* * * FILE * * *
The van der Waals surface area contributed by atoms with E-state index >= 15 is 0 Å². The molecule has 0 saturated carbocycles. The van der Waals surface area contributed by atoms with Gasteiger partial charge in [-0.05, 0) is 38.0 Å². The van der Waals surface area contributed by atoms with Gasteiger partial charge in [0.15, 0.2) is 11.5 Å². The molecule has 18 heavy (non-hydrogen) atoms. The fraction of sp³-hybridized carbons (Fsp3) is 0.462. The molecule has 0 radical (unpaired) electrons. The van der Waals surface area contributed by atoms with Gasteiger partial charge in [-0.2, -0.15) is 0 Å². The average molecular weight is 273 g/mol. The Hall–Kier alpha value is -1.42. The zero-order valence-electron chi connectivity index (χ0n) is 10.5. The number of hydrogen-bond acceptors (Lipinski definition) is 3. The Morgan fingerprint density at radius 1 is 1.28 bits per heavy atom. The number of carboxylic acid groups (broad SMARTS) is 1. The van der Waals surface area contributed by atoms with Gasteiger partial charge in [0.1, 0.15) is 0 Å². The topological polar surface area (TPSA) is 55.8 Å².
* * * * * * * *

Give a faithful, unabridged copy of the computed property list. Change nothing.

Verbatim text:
The van der Waals surface area contributed by atoms with E-state index >= 15 is 0 Å². The molecule has 0 saturated carbocycles. The van der Waals surface area contributed by atoms with Gasteiger partial charge in [-0.05, 0) is 38.0 Å². The van der Waals surface area contributed by atoms with Gasteiger partial charge in [0.15, 0.2) is 11.5 Å². The molecule has 18 heavy (non-hydrogen) atoms. The fraction of sp³-hybridized carbons (Fsp3) is 0.462. The molecule has 0 radical (unpaired) electrons. The van der Waals surface area contributed by atoms with Gasteiger partial charge in [-0.2, -0.15) is 0 Å². The average molecular weight is 273 g/mol. The Hall–Kier alpha value is -1.42. The zero-order valence-electron chi connectivity index (χ0n) is 10.5. The number of hydrogen-bond acceptors (Lipinski definition) is 3. The Morgan fingerprint density at radius 1 is 1.28 bits per heavy atom. The number of carboxylic acid groups (broad SMARTS) is 1. The van der Waals surface area contributed by atoms with Gasteiger partial charge in [0.1, 0.15) is 0 Å². The topological polar surface area (TPSA) is 55.8 Å².